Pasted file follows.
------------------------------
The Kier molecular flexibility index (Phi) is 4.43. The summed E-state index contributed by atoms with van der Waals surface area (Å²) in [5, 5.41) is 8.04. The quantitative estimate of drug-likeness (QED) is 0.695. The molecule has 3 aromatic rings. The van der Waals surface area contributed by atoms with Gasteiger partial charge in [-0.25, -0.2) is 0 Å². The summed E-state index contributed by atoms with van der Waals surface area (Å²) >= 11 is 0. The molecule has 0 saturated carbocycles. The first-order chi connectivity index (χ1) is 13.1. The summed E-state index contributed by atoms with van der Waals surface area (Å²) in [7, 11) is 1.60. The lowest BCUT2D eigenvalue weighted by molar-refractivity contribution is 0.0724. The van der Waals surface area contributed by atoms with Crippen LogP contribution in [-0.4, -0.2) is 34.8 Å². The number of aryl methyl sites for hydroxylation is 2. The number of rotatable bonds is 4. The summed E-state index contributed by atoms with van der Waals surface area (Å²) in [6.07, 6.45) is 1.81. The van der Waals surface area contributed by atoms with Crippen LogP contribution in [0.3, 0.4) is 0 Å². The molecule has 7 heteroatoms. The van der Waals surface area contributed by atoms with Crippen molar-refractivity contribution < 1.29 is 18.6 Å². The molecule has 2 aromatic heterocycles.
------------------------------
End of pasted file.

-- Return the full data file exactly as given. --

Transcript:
The Kier molecular flexibility index (Phi) is 4.43. The summed E-state index contributed by atoms with van der Waals surface area (Å²) in [5, 5.41) is 8.04. The quantitative estimate of drug-likeness (QED) is 0.695. The molecule has 3 aromatic rings. The van der Waals surface area contributed by atoms with Gasteiger partial charge in [-0.25, -0.2) is 0 Å². The summed E-state index contributed by atoms with van der Waals surface area (Å²) >= 11 is 0. The molecule has 0 saturated carbocycles. The first-order chi connectivity index (χ1) is 13.1. The summed E-state index contributed by atoms with van der Waals surface area (Å²) in [7, 11) is 1.60. The lowest BCUT2D eigenvalue weighted by molar-refractivity contribution is 0.0724. The van der Waals surface area contributed by atoms with Crippen LogP contribution in [-0.4, -0.2) is 34.8 Å². The number of aryl methyl sites for hydroxylation is 2. The number of rotatable bonds is 4. The summed E-state index contributed by atoms with van der Waals surface area (Å²) in [6.07, 6.45) is 1.81. The van der Waals surface area contributed by atoms with Crippen LogP contribution in [0.3, 0.4) is 0 Å². The molecule has 7 heteroatoms. The van der Waals surface area contributed by atoms with Crippen molar-refractivity contribution < 1.29 is 18.6 Å². The molecule has 2 aromatic heterocycles.